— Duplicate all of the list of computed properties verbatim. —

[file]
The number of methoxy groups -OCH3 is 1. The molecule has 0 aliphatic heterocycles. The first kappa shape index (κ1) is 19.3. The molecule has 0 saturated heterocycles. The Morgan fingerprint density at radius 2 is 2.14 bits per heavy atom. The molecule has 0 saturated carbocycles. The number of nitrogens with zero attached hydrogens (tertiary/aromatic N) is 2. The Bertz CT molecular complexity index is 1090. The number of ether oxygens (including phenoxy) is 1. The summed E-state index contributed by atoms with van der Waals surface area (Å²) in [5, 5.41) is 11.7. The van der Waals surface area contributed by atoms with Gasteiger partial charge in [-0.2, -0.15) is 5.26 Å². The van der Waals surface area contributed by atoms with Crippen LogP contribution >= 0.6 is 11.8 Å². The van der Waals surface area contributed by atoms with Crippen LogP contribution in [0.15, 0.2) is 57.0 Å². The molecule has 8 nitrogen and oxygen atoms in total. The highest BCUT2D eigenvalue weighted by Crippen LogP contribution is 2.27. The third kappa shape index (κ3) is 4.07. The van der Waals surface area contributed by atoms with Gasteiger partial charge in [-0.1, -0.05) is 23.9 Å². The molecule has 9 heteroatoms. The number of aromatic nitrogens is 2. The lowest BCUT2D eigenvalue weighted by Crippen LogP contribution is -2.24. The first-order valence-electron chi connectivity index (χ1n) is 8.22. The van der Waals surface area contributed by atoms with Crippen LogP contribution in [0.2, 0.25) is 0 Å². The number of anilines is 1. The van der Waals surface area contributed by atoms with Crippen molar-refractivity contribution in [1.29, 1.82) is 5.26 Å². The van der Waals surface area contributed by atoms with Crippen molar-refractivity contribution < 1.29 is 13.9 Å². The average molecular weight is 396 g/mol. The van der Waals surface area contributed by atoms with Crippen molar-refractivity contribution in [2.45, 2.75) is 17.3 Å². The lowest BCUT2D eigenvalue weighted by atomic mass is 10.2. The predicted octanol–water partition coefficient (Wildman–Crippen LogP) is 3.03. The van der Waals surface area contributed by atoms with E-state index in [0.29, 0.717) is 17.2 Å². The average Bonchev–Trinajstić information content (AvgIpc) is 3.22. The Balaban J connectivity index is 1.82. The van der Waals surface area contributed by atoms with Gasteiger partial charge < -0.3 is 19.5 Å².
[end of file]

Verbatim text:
The number of methoxy groups -OCH3 is 1. The molecule has 0 aliphatic heterocycles. The first kappa shape index (κ1) is 19.3. The molecule has 0 saturated heterocycles. The Morgan fingerprint density at radius 2 is 2.14 bits per heavy atom. The molecule has 0 saturated carbocycles. The number of nitrogens with zero attached hydrogens (tertiary/aromatic N) is 2. The Bertz CT molecular complexity index is 1090. The number of ether oxygens (including phenoxy) is 1. The summed E-state index contributed by atoms with van der Waals surface area (Å²) in [5, 5.41) is 11.7. The van der Waals surface area contributed by atoms with Gasteiger partial charge in [-0.2, -0.15) is 5.26 Å². The van der Waals surface area contributed by atoms with Crippen LogP contribution >= 0.6 is 11.8 Å². The van der Waals surface area contributed by atoms with Crippen LogP contribution in [0.15, 0.2) is 57.0 Å². The molecule has 8 nitrogen and oxygen atoms in total. The highest BCUT2D eigenvalue weighted by Crippen LogP contribution is 2.27. The third kappa shape index (κ3) is 4.07. The van der Waals surface area contributed by atoms with Gasteiger partial charge in [-0.1, -0.05) is 23.9 Å². The molecule has 9 heteroatoms. The number of aromatic nitrogens is 2. The lowest BCUT2D eigenvalue weighted by Crippen LogP contribution is -2.24. The first-order valence-electron chi connectivity index (χ1n) is 8.22. The van der Waals surface area contributed by atoms with Crippen LogP contribution in [0.2, 0.25) is 0 Å². The number of anilines is 1. The van der Waals surface area contributed by atoms with Crippen molar-refractivity contribution in [1.29, 1.82) is 5.26 Å². The van der Waals surface area contributed by atoms with Crippen molar-refractivity contribution < 1.29 is 13.9 Å². The average molecular weight is 396 g/mol. The van der Waals surface area contributed by atoms with Crippen molar-refractivity contribution in [2.45, 2.75) is 17.3 Å². The lowest BCUT2D eigenvalue weighted by atomic mass is 10.2. The predicted octanol–water partition coefficient (Wildman–Crippen LogP) is 3.03. The van der Waals surface area contributed by atoms with E-state index in [0.29, 0.717) is 17.2 Å². The average Bonchev–Trinajstić information content (AvgIpc) is 3.22. The Balaban J connectivity index is 1.82. The van der Waals surface area contributed by atoms with Gasteiger partial charge < -0.3 is 19.5 Å².